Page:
Something all veteran golfers know and all beginning golfers learn soon enough is that tipping (as in a gratuity) is sometimes expected - and sometimes required - at higher-end golf courses. (Don't worry - if you are anti-gratuity you'll easily be able to avoid them by only playing courses where they aren't expected.)
What many golfers aren't sure of, however, is the appropriate amount to tip. But first, a couple generalities about golf gratuities:
- Like all tipping, quality of service has much to do with the amount of the gratuity you offer at a golf course. If you've received great service, a larger tip is appropriate.
- The green fee of a course will also influence your tipping. You should expect to tip more, for example, at a $100-per-round course than at a $25-per-round course.
Of course, not everyone tips, even when they should. Some golfers will sprint from their cars to the clubhouse to avoid the "cart jockeys" who greet golfers and take their golf bags. Or park in a far corner of the parking lot, hoping to avoid being seen. Some golfers, following the completion of a round, park their cart far away from the cart return area to avoid another tip. Not that we're, ahem, admitting to ever having done this ourselves ...
Not all golf courses require tips. Some even forbid it. In some parts of the world, gratuities of all kinds are unusual. Therefore, it's a good idea if planning a stay at a resort or a visit to a swanky club to call ahead and ask.
And there are plenty of golf courses where tipping isn't expected. For example:
- Tipping is unusual at municipal courses. Most municipal courses and many daily-fee courses do not require or expect their employees to be tipped.
- If the course you're playing does not have a strict dress code, you probably won't have to tip.
Now we turn to dollar-amount guidelines for golf course gratuities. Keep in mind that of all the golf course staff members listed below as potentially requiring a tip, the odds of your having to tip them all in one place, during one round of golf, are very slim. If you are visiting a course where all of these staff members work, you will already be planning to spend a great amount of money.
More likely, the bag drop attendee and cart return staff are the only folks you'll have to tip at a typical golf course, outside of food and drink.
Valet parking is fairly uncommon at golf courses, but some high-end courses and resorts do offer it. Tip the same as you do at a restaurant or hotel for such a service; if you've never used such a service and don't have a set amount you tip, then $3 is a good baseline amount.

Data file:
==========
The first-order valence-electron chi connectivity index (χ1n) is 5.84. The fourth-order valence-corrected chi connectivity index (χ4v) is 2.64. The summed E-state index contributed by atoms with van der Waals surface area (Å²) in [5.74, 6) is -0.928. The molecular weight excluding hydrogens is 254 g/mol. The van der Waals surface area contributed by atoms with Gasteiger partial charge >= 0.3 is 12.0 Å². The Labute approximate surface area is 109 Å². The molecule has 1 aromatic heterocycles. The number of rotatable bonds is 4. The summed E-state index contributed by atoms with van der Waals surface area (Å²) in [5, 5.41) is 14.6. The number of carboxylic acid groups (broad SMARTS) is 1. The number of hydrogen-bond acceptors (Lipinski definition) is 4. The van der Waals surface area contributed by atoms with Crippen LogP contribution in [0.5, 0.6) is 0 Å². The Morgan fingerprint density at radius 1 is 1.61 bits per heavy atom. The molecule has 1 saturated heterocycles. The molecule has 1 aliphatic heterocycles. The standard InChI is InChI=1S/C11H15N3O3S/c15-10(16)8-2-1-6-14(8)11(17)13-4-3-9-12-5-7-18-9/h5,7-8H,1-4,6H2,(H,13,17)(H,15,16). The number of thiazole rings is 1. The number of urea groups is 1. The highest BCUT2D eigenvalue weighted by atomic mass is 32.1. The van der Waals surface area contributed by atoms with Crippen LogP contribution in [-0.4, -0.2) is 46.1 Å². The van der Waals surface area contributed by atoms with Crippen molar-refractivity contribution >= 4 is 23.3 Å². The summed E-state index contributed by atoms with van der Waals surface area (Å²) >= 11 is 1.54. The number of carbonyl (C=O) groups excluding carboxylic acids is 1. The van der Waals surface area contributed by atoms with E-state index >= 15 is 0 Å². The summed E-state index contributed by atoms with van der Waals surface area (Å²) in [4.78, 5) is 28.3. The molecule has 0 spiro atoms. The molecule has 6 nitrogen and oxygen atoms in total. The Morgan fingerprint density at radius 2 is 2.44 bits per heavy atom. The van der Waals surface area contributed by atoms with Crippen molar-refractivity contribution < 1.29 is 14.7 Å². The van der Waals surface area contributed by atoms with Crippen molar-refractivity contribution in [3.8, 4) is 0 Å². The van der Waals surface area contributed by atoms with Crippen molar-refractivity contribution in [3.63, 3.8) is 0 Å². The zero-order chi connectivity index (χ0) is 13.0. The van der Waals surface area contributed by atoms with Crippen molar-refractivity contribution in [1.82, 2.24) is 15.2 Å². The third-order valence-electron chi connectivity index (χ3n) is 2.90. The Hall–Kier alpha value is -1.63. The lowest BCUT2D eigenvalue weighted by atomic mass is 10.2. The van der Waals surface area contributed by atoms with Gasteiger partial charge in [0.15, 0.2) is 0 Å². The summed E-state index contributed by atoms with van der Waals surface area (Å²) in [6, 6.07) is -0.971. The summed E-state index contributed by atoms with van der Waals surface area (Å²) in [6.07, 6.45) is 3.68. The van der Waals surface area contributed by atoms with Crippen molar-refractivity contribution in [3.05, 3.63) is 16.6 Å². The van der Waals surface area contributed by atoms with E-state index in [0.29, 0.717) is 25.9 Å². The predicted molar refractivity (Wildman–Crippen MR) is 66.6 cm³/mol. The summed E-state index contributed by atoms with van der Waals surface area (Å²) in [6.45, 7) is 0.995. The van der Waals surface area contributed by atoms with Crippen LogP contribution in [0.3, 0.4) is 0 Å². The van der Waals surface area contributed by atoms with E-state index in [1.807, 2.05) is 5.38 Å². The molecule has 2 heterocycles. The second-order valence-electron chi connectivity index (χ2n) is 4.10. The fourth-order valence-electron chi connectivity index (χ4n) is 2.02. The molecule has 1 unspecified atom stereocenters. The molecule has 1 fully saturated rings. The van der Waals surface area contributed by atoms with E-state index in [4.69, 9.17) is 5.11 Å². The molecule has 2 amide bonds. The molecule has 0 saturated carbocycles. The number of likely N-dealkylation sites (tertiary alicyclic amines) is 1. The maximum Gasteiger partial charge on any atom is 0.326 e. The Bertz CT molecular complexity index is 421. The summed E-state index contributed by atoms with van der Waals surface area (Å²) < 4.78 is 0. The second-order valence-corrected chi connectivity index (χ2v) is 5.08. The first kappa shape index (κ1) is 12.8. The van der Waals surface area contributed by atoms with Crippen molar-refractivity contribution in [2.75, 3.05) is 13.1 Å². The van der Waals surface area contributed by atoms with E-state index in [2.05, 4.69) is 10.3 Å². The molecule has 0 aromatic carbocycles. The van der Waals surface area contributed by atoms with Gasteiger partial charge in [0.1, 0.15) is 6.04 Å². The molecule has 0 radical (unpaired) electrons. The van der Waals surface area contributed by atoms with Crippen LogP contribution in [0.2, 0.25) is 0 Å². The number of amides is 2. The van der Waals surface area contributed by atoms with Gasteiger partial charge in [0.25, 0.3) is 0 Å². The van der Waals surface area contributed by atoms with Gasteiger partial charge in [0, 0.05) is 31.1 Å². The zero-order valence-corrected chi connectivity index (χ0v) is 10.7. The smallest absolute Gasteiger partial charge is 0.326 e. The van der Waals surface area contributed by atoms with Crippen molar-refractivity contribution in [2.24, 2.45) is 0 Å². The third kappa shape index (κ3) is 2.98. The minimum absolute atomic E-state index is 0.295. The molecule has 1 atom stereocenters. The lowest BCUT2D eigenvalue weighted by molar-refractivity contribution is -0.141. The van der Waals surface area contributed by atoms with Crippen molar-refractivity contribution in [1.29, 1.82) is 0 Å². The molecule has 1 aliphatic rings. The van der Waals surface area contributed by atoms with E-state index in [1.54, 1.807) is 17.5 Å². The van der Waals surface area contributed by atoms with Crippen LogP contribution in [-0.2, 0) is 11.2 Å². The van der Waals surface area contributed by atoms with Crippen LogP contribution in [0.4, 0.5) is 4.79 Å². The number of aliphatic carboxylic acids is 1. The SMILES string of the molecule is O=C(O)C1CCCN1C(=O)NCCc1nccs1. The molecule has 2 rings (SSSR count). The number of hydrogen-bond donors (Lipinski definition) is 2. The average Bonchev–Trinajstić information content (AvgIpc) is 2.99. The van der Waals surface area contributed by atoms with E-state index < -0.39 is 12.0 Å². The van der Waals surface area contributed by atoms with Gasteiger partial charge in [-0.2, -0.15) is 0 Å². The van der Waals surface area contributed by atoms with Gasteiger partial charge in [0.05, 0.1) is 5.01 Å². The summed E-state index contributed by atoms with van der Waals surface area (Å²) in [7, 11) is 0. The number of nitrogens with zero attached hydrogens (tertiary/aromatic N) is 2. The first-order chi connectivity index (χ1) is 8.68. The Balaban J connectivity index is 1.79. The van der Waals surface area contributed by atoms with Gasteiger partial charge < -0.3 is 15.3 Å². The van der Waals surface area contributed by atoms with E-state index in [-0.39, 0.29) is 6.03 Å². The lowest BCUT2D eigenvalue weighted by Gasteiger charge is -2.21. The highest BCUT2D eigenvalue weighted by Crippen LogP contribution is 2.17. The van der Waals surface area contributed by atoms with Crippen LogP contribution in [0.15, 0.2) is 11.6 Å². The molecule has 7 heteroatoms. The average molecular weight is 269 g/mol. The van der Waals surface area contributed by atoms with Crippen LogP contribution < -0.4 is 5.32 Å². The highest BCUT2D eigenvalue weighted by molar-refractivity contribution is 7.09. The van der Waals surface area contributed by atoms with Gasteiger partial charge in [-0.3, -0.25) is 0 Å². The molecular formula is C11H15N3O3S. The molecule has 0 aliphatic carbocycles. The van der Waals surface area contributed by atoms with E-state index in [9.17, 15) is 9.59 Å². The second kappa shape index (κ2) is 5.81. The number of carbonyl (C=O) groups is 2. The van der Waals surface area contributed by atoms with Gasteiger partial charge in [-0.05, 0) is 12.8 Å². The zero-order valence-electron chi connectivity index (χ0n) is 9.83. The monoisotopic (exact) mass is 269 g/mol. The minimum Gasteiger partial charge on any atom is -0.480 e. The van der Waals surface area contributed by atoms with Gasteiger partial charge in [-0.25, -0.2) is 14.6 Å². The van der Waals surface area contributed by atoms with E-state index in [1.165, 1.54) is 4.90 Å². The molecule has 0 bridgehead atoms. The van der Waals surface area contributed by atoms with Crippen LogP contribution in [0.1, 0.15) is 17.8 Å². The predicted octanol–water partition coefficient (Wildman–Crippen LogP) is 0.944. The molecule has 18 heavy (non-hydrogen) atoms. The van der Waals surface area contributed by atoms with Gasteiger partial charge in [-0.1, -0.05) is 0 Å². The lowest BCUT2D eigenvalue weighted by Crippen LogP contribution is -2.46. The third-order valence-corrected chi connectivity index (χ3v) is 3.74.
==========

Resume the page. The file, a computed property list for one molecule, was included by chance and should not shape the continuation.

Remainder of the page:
The golf course equivalent of the airport skycap or hotel bellhop. Bag drop attendees take your clubs from your car and place them on the golf cart at the time of your arrival. Standard tip is $2-$3 per bag, maybe $5 if you want to make sure they assist you after the round.
Tips for the starter aren't necessary unless the starter is doing something special for you. Most starters simply check you in at the first tee, maybe announce that it is your turn to tee off. There really is no service involved ... unless you show up without a tee time and the starter quickly fits you in. Or, if you're staying at a resort for several days, you can check with the starter upon arrival to see about preferred tee times throughout your stay. Such a service from a starter requires a good tip. A group of four golfers might tip a starter $50-$100 for such help. But again, if you already have a tee time and no special service is performed, then no tip is required for the starter.
The guys (or gals) who take your clubs off your cart following the round, clean out the cart to return it to the cart garage. They might also clean your clubs, and should drive you and your clubs to your car. A couple bucks for each; $5 if your clubs are cleaned.
If caddies are being used, then you're at a fancy place and already expecting to spend a lot of money. Tip a caddie 50 percent of the caddie fee. If there's a caddie master - the person who assigns caddies to golfers or groups - you can ensure getting a good caddie by tipping the caddie master 20 percent of the caddie fee.
A forecaddie doesn't carry anyone's golf bag. One forecaddie will be assigned to a group of four. His job is to move ahead of the group to keep track of everyone's shots, and to direct players around the course. A forecaddie should get one tip from the group, $50-$100 total.
Food and Drink
If buying food or drink at a snack bar, look for a tip jar on the counter. Stuff a buck in, or drop in your change. If ordering from a clubhouse restaurant, tip as you would in a typical restaurant.
The beverage cart is stocked with snacks and drinks and driven around the golf course throughout the day, allowing golfers to purchase food and drink while on the course. A $1 tip for a $3 purchase is typical.
Remember, these are just guidelines. Adjust your tipping to the circumstances. And the best bet when visiting a golf resort or high-end golf club is to call ahead and ask about the policy on gratuities.
Important: Don't be scared off from playing golf by all the money discussed above. The odds of a golfer ever having to chip-in all the gratuities mentioned above are very slim. And, as noted at the beginning, at most courses you won't have to tip at all.